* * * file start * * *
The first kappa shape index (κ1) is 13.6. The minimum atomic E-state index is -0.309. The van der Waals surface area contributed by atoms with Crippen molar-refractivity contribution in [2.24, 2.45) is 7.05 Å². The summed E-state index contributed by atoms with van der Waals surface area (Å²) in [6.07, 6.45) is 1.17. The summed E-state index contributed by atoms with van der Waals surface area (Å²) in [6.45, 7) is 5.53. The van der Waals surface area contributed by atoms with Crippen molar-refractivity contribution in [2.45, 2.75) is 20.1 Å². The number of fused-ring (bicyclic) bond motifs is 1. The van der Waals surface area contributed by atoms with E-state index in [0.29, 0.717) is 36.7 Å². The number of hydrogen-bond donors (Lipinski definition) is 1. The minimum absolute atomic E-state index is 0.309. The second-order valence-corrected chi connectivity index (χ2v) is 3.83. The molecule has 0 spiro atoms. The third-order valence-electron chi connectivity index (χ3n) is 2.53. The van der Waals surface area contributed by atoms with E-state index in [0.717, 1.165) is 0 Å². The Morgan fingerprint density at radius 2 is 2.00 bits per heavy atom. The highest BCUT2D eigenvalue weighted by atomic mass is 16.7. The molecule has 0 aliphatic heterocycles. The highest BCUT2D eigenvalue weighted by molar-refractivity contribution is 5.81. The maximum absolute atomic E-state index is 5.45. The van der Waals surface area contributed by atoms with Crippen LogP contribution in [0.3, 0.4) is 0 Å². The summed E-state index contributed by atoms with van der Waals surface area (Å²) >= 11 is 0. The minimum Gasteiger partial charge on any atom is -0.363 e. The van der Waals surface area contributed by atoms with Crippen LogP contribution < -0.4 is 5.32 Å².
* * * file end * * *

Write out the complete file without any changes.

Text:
The first kappa shape index (κ1) is 13.6. The minimum atomic E-state index is -0.309. The van der Waals surface area contributed by atoms with Crippen molar-refractivity contribution in [2.24, 2.45) is 7.05 Å². The summed E-state index contributed by atoms with van der Waals surface area (Å²) in [6.07, 6.45) is 1.17. The summed E-state index contributed by atoms with van der Waals surface area (Å²) in [6.45, 7) is 5.53. The van der Waals surface area contributed by atoms with Crippen molar-refractivity contribution in [2.45, 2.75) is 20.1 Å². The number of fused-ring (bicyclic) bond motifs is 1. The van der Waals surface area contributed by atoms with E-state index in [0.29, 0.717) is 36.7 Å². The number of hydrogen-bond donors (Lipinski definition) is 1. The minimum absolute atomic E-state index is 0.309. The second-order valence-corrected chi connectivity index (χ2v) is 3.83. The molecule has 0 spiro atoms. The third-order valence-electron chi connectivity index (χ3n) is 2.53. The van der Waals surface area contributed by atoms with E-state index in [0.717, 1.165) is 0 Å². The Morgan fingerprint density at radius 2 is 2.00 bits per heavy atom. The highest BCUT2D eigenvalue weighted by atomic mass is 16.7. The molecule has 0 aliphatic heterocycles. The highest BCUT2D eigenvalue weighted by molar-refractivity contribution is 5.81. The maximum absolute atomic E-state index is 5.45. The van der Waals surface area contributed by atoms with Crippen LogP contribution in [0.3, 0.4) is 0 Å². The summed E-state index contributed by atoms with van der Waals surface area (Å²) >= 11 is 0. The minimum Gasteiger partial charge on any atom is -0.363 e. The van der Waals surface area contributed by atoms with Crippen LogP contribution < -0.4 is 5.32 Å².